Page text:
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I'm creating an application which writes log files daily and i'd like to know what should be the file name for each day so if all files located in the same folder they would be ordered in a desc order (from the newest to the oldest)?

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Why worry about file naming? Pretty much every shell in existence has the capability to sort by file metadata, which includes time-of-creation. e.g. ls -t or dir /od –  Marc B Mar 5 '12 at 18:57
most likely to make life easier since i don't know how many files are going to be created, i always want the last one to be on top of the list. –  Popokoko Mar 5 '12 at 19:04
then the file sort option is most reliable, since you're not depending on the filenames for ordering. –  Marc B Mar 5 '12 at 19:05
can't i somehow create the files so i won't have to sort by any filter later on? –  Popokoko Mar 5 '12 at 19:09
no, because filenames are not used for ordering by default within a filesystem. the standard view is to offer them up as they're found, not sorted by anything. ls by default sorts by name, but that's something ls does, not the file system. –  Marc B Mar 5 '12 at 19:12

2 Answers 2

up vote 0 down vote accepted

I would recommend using the following format: "yyyy-MM-dd_hh_mm_ss" and sort your files in your folder by name, descending.

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... and if there can be multiple instances of your app, append pid ( process id ) to log file name –  Andrey Starodubtsev Mar 5 '12 at 18:58
This is not exactly right since yyyy-MM-dd... would cause that first file can be 2012-03-01 and second file would be 2012-04-01 in that case 04 should be first since april is most recent. –  Popokoko Mar 5 '12 at 19:02
That's why I mentioned sorting the files in the folder by name descending. I am assuming he has that functionality available to him in whatever method he's viewing his files. –  Khan Mar 5 '12 at 19:23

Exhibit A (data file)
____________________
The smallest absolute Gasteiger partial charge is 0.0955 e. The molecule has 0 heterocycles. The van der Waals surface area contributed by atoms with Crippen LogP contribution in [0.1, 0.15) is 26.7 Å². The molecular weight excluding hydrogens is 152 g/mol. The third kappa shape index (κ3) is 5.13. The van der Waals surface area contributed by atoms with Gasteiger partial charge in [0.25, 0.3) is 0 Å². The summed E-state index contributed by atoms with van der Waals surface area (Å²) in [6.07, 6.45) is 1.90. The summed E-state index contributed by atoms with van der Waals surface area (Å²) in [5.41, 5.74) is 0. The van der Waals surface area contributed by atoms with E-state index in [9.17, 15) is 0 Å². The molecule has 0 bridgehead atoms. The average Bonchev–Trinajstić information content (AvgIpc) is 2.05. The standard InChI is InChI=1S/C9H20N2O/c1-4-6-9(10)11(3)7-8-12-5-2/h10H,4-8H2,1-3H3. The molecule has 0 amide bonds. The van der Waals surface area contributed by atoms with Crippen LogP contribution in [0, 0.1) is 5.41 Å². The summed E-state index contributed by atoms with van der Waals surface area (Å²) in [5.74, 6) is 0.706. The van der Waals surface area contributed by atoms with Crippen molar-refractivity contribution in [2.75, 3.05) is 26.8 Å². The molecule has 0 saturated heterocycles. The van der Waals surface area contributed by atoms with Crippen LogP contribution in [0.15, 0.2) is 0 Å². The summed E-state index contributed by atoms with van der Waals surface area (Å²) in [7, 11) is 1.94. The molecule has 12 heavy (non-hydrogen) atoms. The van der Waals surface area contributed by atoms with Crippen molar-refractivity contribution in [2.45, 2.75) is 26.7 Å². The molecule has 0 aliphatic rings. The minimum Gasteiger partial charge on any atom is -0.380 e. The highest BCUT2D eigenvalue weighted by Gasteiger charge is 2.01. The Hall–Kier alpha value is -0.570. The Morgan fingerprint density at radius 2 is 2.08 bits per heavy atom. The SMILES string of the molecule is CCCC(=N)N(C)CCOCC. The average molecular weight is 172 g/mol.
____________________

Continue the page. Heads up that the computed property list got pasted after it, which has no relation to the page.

You may substract from a date in the future, from 2033 for example:

echo $((2000*1000*1000 - $(date +%s)))

The multiplication is far better readable than 2000000000. The current date in s is:

date +%s

so this will be a stable method for about 20 years from now.

A better readable way would be, to negate every part of the numeric date:

echo > $(date +-%Y.-%m.-%d.-%H.-%M.-%S)

-2012.-03.-05.-20.-46.-07  -2012.-03.-05.-20.-46.-16  -2012.-03.-05.-20.-46.-24
ls | sort -n 

It looks curios, is not nice to handle, since you will have to use

rm -- * 

to delete all these files, because

rm * 

will lead to misinterpretation of the - sign. But you can detect the real date.

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thank u for the answer BUT I dont really see how is the output related to dates.. maybe what i'm trying to achieve is not really possible? –  Popokoko Mar 5 '12 at 19:22
To see from which date the file origins, you would need to do ls -l. How else do you think a backwards sorting should be possible with readable dates? Another idea would be to just put a "-" in front of every datepart. I put it into the answer. –  user unknown Mar 5 '12 at 19:44

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